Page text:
"The woman has the right to put her grievances at any platform of her choice and even after decades," Additional Chief Metropolitan Magistrate Ravindra Kumar Pandey noted.
The court further said that right of reputation cannot be protected at the cost of right to dignity. "Women cannot be punished for raising voice against the sexual abuse in the pretext of complaint of defamation."
The Additional Chief Metropolitan Magistrate also took consideration of the systemic abuse at workplace. He said that the time has come for the society to understand the implication of sexual harassment.
In the wake of #MeToo movement in 2018, Ramani had made allegation of sexual harassment against Akbar.
Pursuant to this, he filed the criminal defamation case against her and resigned as the Union Minister. Trial began in 2019 and went on for almost two years.
In 2017, Ramani wrote an article for the Vogue where she described her ordeal of being sexually harassed by a former boss during her job interview for his publication.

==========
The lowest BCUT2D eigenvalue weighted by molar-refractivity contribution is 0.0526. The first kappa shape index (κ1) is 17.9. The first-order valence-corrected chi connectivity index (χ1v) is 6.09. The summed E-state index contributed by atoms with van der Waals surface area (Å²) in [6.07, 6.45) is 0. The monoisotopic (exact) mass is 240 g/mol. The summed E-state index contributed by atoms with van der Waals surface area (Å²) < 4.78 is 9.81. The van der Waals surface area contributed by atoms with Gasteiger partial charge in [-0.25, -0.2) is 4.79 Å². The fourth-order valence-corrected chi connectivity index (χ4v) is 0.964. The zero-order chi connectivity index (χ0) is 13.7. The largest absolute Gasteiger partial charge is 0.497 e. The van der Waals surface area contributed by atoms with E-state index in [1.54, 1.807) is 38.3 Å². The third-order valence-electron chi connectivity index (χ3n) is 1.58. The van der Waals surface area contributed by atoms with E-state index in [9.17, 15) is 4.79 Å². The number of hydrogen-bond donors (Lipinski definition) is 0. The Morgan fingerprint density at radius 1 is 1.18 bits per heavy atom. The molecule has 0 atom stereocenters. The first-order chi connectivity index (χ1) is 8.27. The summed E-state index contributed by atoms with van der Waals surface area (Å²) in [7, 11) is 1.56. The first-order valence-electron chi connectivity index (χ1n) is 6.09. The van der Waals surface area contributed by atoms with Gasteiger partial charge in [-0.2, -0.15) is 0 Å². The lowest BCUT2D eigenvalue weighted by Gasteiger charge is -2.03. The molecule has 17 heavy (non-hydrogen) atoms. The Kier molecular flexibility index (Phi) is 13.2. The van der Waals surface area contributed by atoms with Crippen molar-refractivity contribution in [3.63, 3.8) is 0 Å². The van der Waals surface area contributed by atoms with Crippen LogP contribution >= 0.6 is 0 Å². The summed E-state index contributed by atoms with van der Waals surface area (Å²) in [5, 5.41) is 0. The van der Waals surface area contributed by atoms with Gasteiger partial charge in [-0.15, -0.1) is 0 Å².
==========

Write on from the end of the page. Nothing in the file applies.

One year later, she revealed that the person alluded to as harasser in article was M.J. Akbar.
Akbar told the court that Ramani's allegations were fictitious and cost him his stellar reputation. Priya Ramani, on the other hand, contested these claims, pleaded truth as her defence and said that she made allegations in good faith, public interest, and for public good.
The judgement in the case is important as it sets a precedent for similar cases which arose from the discourse-changing #MeToo movement.